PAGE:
Clarkston couple shares the glories of Myanmar home cooking

Last year, as the pandemic set in, Roi San told her husband she’d like to sell the sweet, dessertlike drinks of their native Myanmar out of their Clarkston home. They could advertise the colorful concoctions on Facebook and see what happened.

To their surprise, Roi’s pink falooda (sweet milk with rose syrup) and show-stopping shwe yin aye (layers of shredded coconut and coconut milk, sticky rice, red tapioca pearls and green, squiggly pandan-jelly noodles) were such a hit that customers asked the couple if they had any savory dishes in their repertoire.

“Some people told us, ‘Why don’t you cook? We miss our home cooking and home taste,’” Roi’s husband, Yapar Shel, recalled of the beginnings of Two Fish Myanmar Cuisine, a home-based endeavor that’s become a word-of-mouth sensation for those seeking the authentic flavors of the Southeast Asian nation still known by some as Burma.

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Credit: Wendell Brock

Credit: Wendell Brock

My first encounter with Two Fish — which serves food on Wednesdays and Saturdays only — happened in July. A food-writer friend was visiting from out of town, and I wanted our first meal to be something unexpected, something adventurous.

Though the majority of Two Fish’s business is takeout, Yapar welcomed us into the family living room, where we dined on an astonishing array of hot and cold dishes — crispy spring rolls and samosas straight from the fryer, a definitive char kway teow (stir-fried noodles with shrimp), and a simple plate of sliced chicken with rice, cucumber slices and a wonderfully pungent dipping sauce.

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Credit: Wendell Brock

Most entrees are $6 or $7. Portions are more than generous. I’ve yet to have a bite that wasn’t delicious.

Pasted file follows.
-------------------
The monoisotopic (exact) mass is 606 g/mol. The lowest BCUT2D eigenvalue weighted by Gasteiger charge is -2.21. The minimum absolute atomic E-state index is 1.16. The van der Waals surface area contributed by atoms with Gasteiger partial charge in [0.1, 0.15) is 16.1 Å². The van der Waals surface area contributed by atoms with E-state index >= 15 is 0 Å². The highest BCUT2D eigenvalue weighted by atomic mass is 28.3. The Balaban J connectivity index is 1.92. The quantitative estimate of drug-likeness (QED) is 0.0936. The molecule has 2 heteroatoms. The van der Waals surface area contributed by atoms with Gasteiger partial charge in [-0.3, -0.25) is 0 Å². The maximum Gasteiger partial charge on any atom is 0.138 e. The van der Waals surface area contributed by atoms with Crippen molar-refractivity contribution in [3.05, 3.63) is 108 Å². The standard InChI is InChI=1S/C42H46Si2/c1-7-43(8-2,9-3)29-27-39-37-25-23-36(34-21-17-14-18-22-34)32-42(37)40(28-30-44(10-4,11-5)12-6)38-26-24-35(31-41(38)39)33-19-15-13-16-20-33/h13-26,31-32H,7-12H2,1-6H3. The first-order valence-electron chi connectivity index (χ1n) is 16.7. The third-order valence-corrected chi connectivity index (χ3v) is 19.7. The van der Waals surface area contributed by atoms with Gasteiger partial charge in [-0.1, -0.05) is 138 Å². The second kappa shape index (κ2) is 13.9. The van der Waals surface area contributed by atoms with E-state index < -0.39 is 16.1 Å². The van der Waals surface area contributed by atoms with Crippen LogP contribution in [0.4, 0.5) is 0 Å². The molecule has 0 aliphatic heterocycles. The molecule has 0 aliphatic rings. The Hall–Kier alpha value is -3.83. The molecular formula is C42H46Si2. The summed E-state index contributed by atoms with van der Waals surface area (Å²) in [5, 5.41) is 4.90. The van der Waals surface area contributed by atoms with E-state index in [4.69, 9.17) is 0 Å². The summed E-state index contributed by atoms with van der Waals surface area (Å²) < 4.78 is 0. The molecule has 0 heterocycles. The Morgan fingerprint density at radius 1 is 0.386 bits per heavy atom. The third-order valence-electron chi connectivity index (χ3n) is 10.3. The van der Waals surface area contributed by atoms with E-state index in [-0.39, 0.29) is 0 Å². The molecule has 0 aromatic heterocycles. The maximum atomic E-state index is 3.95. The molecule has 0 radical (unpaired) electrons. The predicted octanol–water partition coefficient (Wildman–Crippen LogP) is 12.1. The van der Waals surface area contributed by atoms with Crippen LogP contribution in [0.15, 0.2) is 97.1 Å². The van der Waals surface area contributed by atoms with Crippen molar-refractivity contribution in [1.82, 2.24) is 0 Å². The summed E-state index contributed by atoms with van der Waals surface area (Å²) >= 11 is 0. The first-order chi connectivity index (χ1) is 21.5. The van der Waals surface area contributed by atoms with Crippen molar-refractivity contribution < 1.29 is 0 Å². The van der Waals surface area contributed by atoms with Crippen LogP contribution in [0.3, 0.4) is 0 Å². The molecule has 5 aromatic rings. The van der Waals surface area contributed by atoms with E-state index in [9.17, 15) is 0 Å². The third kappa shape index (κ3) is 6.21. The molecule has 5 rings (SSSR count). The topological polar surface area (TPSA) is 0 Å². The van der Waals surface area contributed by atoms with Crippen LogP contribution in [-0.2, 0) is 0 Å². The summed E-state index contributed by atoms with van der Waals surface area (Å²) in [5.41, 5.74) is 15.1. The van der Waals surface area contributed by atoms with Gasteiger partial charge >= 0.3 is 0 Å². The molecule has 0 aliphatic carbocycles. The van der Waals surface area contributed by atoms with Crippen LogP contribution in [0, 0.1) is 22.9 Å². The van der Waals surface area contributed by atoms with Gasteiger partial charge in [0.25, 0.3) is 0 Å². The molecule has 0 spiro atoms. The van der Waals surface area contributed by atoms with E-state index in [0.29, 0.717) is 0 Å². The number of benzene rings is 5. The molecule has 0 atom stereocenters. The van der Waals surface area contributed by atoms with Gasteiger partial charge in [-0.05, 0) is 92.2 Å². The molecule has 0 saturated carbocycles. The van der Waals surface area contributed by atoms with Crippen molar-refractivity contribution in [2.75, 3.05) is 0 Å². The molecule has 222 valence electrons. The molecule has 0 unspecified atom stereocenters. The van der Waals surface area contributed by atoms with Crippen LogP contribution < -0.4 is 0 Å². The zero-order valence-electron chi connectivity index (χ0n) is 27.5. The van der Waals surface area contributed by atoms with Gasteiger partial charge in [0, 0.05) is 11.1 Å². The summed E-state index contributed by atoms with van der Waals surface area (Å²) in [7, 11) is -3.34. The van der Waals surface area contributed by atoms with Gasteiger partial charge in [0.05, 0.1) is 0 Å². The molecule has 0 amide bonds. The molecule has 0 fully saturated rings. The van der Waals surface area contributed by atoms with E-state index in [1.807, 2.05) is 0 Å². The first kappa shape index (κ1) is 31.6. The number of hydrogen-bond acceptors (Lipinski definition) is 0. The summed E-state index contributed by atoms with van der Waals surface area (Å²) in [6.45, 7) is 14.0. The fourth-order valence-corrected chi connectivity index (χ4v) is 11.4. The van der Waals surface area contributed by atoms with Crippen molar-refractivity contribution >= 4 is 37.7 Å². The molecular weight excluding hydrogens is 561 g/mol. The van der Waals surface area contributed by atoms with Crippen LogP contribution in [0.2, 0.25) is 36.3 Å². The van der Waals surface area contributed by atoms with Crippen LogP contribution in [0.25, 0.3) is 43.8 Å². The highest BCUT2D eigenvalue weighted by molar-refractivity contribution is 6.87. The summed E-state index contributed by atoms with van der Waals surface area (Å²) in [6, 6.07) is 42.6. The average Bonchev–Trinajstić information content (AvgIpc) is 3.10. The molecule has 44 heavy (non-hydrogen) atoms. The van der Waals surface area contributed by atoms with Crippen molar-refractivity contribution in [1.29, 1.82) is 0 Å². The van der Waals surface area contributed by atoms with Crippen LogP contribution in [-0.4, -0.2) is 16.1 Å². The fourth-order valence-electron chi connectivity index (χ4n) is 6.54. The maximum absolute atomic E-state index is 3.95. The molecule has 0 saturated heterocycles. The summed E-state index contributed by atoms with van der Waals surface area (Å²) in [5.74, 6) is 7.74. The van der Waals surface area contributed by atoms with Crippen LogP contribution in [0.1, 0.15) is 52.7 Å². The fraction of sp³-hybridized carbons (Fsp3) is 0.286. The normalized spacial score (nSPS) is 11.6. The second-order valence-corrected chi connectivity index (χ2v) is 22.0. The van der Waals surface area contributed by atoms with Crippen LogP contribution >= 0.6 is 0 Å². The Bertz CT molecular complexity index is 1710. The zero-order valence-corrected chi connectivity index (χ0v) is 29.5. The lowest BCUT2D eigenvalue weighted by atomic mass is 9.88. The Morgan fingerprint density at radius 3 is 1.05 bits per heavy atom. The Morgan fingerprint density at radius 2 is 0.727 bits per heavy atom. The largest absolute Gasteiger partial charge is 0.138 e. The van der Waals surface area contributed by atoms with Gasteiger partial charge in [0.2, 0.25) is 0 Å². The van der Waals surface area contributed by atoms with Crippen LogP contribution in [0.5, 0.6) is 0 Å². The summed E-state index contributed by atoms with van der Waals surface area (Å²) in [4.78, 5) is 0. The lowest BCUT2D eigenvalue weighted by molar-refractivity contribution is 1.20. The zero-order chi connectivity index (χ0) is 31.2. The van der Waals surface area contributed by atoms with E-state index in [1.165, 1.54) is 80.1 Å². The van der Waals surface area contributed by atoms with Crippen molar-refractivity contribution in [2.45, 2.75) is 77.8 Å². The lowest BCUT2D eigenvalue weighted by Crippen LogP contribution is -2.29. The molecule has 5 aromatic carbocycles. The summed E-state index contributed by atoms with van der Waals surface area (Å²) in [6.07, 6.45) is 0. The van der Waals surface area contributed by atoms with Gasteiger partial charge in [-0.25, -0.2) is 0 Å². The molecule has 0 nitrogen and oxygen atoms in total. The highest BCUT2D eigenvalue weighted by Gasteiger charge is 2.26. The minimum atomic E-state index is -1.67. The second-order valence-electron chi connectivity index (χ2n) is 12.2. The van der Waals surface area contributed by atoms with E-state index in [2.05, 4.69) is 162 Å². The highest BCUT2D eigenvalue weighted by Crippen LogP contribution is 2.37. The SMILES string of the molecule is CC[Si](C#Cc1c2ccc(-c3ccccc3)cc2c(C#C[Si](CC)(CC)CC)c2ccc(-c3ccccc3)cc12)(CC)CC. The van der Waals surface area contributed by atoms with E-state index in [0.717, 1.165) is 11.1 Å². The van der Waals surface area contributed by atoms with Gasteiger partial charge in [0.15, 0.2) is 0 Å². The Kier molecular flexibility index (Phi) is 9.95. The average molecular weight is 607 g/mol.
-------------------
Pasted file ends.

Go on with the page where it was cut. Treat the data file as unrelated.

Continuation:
Roi, who grew up in northern Myanmar, and Yapar, who hails from Yangon, met some years ago in Malaysia, where they had gone to escape the political unrest back home, and where they both worked in restaurants. They relocated to Atlanta in 2015.

Wonderfully complex, the rice-based cuisine of Myanmar is both similar to and different from the fare of neighboring India, China and Thailand. Myanmar food, known for its sour, salty and spicy notes, includes curries and biryanis (think: India); a staggering variety of hot and cold noodles (think: China); and all manner of aromatic salads, spiked with garlic, ginger, lemongrass, citrus and fish sauce (think: Thailand and Laos).

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Credit: Wendell Brock

Credit: Wendell Brock

One of the more unique dishes of Myanmar is the electric lahpet thoke, made from fermented tea leaves; I’m looking forward to the day it hits the Two Fish menu.

The restaurant has shied away from offering items that Myanmar expats often make at home, like curries, Yapar said. Rather, the menu — which changes regularly, and is posted on Facebook, along with photos and prices — might feature mohinga (a rice noodle and fish soup), meeshay (noodles with meat sauce and various garnishes), platters of grilled pork offal, or beautifully composed papaya salads.

“Most of the menu is my wife’s creations,” said Yapar, who, before Two Fish, worked in Japanese and Korean restaurants in Atlanta and now has a full-time job driving a van for a company that sells inspirational books.

Two Fish has given its owners a chance to test-market their cooking. Because Myanmar restaurants are few and far between, they have a built-in clientele among fellow expats. Some find them on the Internet and drive as much as an hour to get a taste of home.

Credit: Wendell Brock

Credit: Wendell Brock

But, along with success, the couple has encountered challenges, too.

They’ve outgrown their home kitchen and need more space and manpower, Yapar said. Though they dream of opening a brick-and-mortar restaurant, “we are not ready for that,” he said. “We need to prepare.”

To that end, they will close temporarily in the coming months — likely December — to plot their next move.

If you decide to try Two Fish, keep these limitations in mind. Some dishes may be sold out. The house-restaurant is not really set up for table service, though Yapar is too kind to wave off people who want to perch at the one small table inside, or the picnic table on the front porch.

Credit: Wendell Brock

Credit: Wendell Brock

On the upside, you may see the couple’s adorable 3½-year-old daughter toddling about. (When I stopped by on a rainy Saturday night for takeout, she was tickled by the sight of my dog impatiently waiting in my car.)

Roi and Yapar, both 40, grew up Buddhist, but later converted to Christianity. In fact, Two Fish is a reference to the Biblical account of Christ feeding the multitudes with five loaves and two fish.

“I believe if we open the restaurant one day,” Yapar said, “maybe we can feed a lot of people.”

10 a.m.-7 p.m. Wednesdays and Saturdays. 1067 De Leon Court, Clarkston. 404-980-1643. Check Facebook for updated menus.

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